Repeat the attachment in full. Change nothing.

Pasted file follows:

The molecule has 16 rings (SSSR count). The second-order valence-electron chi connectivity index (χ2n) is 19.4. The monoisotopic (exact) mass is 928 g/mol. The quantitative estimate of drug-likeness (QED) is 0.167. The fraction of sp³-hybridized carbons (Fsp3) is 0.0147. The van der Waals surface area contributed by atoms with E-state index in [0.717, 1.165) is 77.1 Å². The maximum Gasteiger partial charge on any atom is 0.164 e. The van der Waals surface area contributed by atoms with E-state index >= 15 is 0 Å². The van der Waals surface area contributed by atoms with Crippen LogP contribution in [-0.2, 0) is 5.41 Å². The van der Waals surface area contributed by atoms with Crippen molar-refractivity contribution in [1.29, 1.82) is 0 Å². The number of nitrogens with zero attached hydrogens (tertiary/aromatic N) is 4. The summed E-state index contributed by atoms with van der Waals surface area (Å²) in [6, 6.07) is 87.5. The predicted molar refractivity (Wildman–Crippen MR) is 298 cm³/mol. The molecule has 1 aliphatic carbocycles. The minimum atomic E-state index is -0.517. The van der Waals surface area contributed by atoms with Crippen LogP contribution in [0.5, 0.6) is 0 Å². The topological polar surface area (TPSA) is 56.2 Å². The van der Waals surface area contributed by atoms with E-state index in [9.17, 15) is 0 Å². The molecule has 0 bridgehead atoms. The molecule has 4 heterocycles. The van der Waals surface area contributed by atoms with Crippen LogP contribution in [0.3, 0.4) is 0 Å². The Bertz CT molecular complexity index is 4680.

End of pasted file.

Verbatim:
The molecule has 16 rings (SSSR count). The second-order valence-electron chi connectivity index (χ2n) is 19.4. The monoisotopic (exact) mass is 928 g/mol. The quantitative estimate of drug-likeness (QED) is 0.167. The fraction of sp³-hybridized carbons (Fsp3) is 0.0147. The van der Waals surface area contributed by atoms with E-state index in [0.717, 1.165) is 77.1 Å². The maximum Gasteiger partial charge on any atom is 0.164 e. The van der Waals surface area contributed by atoms with E-state index >= 15 is 0 Å². The van der Waals surface area contributed by atoms with Crippen LogP contribution in [-0.2, 0) is 5.41 Å². The van der Waals surface area contributed by atoms with Crippen molar-refractivity contribution in [1.29, 1.82) is 0 Å². The number of nitrogens with zero attached hydrogens (tertiary/aromatic N) is 4. The summed E-state index contributed by atoms with van der Waals surface area (Å²) in [6, 6.07) is 87.5. The predicted molar refractivity (Wildman–Crippen MR) is 298 cm³/mol. The molecule has 1 aliphatic carbocycles. The minimum atomic E-state index is -0.517. The van der Waals surface area contributed by atoms with Crippen LogP contribution in [0.5, 0.6) is 0 Å². The topological polar surface area (TPSA) is 56.2 Å². The van der Waals surface area contributed by atoms with E-state index in [9.17, 15) is 0 Å². The molecule has 0 bridgehead atoms. The molecule has 4 heterocycles. The van der Waals surface area contributed by atoms with Crippen LogP contribution in [0.3, 0.4) is 0 Å². The Bertz CT molecular complexity index is 4680.